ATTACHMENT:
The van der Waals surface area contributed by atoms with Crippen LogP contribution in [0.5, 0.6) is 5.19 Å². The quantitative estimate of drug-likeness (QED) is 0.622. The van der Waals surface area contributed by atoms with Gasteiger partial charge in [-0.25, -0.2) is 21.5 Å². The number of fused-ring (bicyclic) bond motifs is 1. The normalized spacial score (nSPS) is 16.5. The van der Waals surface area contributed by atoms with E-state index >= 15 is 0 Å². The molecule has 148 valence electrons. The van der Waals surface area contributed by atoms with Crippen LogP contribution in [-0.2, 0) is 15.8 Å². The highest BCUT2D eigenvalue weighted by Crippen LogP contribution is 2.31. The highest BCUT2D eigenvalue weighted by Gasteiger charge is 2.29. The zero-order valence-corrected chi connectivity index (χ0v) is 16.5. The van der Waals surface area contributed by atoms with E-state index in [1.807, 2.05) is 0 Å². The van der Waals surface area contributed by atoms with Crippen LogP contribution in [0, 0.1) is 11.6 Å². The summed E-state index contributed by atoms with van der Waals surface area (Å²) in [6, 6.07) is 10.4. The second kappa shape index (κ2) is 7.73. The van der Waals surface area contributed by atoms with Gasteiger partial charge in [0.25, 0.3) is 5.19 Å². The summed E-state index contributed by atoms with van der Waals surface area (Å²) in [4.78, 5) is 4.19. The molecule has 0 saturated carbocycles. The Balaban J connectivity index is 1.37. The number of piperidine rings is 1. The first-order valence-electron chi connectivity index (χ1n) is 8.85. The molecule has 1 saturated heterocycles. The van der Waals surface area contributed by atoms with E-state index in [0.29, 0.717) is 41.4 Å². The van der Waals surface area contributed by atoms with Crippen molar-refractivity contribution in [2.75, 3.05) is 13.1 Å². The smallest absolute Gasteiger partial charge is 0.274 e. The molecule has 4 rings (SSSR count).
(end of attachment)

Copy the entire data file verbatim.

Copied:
The van der Waals surface area contributed by atoms with Crippen LogP contribution in [0.5, 0.6) is 5.19 Å². The quantitative estimate of drug-likeness (QED) is 0.622. The van der Waals surface area contributed by atoms with Gasteiger partial charge in [-0.25, -0.2) is 21.5 Å². The number of fused-ring (bicyclic) bond motifs is 1. The normalized spacial score (nSPS) is 16.5. The van der Waals surface area contributed by atoms with E-state index >= 15 is 0 Å². The molecule has 148 valence electrons. The van der Waals surface area contributed by atoms with Crippen LogP contribution in [-0.2, 0) is 15.8 Å². The highest BCUT2D eigenvalue weighted by Crippen LogP contribution is 2.31. The highest BCUT2D eigenvalue weighted by Gasteiger charge is 2.29. The zero-order valence-corrected chi connectivity index (χ0v) is 16.5. The van der Waals surface area contributed by atoms with E-state index in [1.807, 2.05) is 0 Å². The van der Waals surface area contributed by atoms with Crippen LogP contribution in [0, 0.1) is 11.6 Å². The summed E-state index contributed by atoms with van der Waals surface area (Å²) in [6, 6.07) is 10.4. The second kappa shape index (κ2) is 7.73. The van der Waals surface area contributed by atoms with Gasteiger partial charge in [0.25, 0.3) is 5.19 Å². The summed E-state index contributed by atoms with van der Waals surface area (Å²) in [4.78, 5) is 4.19. The molecule has 0 saturated carbocycles. The Balaban J connectivity index is 1.37. The number of piperidine rings is 1. The first-order valence-electron chi connectivity index (χ1n) is 8.85. The molecule has 1 saturated heterocycles. The van der Waals surface area contributed by atoms with E-state index in [0.29, 0.717) is 41.4 Å². The van der Waals surface area contributed by atoms with Crippen molar-refractivity contribution in [2.75, 3.05) is 13.1 Å². The smallest absolute Gasteiger partial charge is 0.274 e. The molecule has 4 rings (SSSR count).